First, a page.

Another day, another Windows kernel information disclosure discovered by Project Zero :)

In CVE-2017-8564 Google Security discloses yet another Windows kernel information disclosure bug that can be triggered through an undocumented WinAPI function.  They've really been grinding away at these lately, it seems like you can't even turn around without a new information disclosure bug being published.

This time, the bug has to do with an IOCTL handled by nsiproxy.sys (which eventually calls into netio.sys) originally dispatched by NsiGetParameter from Nsi.dll.  NsiGetParameter is an undocumented WinAPI call and isn't included in any of the Windows SDK Header files, but instead has to be resolved through a GetProcAddress call on Nsi.dll.

After all the checking and sanitizing that happens to any user to kernel mode call in the Windows environment, our little ioctl eventually makes its way to NsiGetparameterEx in netio.sys.  This is where our bug is.  Diffing the pre and post patch version shows a few differences, but the function is really frickin big...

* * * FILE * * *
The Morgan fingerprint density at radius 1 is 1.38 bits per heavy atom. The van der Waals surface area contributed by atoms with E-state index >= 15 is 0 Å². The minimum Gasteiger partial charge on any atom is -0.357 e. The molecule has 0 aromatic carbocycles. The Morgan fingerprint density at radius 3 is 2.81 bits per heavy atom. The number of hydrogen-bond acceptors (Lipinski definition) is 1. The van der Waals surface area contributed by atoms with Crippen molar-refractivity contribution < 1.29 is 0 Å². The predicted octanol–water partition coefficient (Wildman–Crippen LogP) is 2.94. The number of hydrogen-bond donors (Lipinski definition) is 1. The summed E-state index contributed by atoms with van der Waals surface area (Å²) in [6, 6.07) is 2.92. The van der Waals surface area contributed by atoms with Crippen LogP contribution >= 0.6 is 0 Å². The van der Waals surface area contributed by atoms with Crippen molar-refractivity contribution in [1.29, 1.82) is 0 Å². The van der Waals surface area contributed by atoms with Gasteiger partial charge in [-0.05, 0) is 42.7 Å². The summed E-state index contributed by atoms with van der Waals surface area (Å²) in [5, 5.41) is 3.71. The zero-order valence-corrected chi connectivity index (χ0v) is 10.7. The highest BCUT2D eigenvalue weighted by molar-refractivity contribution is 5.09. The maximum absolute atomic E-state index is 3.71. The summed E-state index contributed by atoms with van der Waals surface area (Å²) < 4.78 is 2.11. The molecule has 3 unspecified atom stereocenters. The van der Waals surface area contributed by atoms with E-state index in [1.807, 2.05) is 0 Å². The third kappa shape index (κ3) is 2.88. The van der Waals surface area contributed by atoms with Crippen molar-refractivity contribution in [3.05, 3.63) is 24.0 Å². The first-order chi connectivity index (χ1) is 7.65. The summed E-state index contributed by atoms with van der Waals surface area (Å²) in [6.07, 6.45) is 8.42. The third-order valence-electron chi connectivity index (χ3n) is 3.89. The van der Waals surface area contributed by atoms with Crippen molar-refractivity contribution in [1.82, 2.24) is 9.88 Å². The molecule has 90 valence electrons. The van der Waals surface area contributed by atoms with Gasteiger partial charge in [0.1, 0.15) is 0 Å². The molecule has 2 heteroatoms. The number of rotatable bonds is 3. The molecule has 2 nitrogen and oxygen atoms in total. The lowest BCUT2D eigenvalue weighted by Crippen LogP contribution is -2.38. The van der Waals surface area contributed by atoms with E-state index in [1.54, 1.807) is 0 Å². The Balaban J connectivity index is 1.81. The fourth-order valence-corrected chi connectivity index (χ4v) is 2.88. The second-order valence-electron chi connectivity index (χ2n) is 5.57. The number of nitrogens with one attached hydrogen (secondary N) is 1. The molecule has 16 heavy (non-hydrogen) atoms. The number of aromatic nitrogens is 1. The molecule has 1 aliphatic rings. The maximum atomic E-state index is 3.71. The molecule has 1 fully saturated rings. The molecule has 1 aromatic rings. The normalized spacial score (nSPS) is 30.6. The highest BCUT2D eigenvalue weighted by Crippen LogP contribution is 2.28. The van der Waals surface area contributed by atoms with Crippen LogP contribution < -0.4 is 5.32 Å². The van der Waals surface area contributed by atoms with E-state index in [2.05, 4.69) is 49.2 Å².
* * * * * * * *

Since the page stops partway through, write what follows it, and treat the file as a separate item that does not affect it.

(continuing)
Skimming through the differences shows that they're mostly superficial.  But near the bottom of the function, we see a real difference.  Look at this bit of code here -

We see a block of memory is allocated and a pointer to it is stuffed into ebx.  No big deal.  But look at what is done with this block of memory...

The pre-patch version has red highlights, the post-patch version has green highlights.

A memset call was added!  This HAS to be where the bug was!  Bug what's going on?  A block of memory is allocated, and in the pre-patch version an offset in that block of memory is used as the src argument for memcpy and then the block is freed.  In the post patch version, the block is memcpy'd bfeore being the src argument for a memcpy call.  In the pre-patch function, the dst arg, the offset into the block used as src, and the size are all derived from esi, which is arg2.  I don't know what the arguments represent but it ultimately doesn't matter - we're memcpying out of a seemingly uninitialized just-allocated buffer in the kernel and then passing that back to user mode.

These kernel heap information disclosures might seem like small potatoes but they represent something bigger - an expression of the Windows kernel and an audit of undocument functions that probably should have happened long ago.


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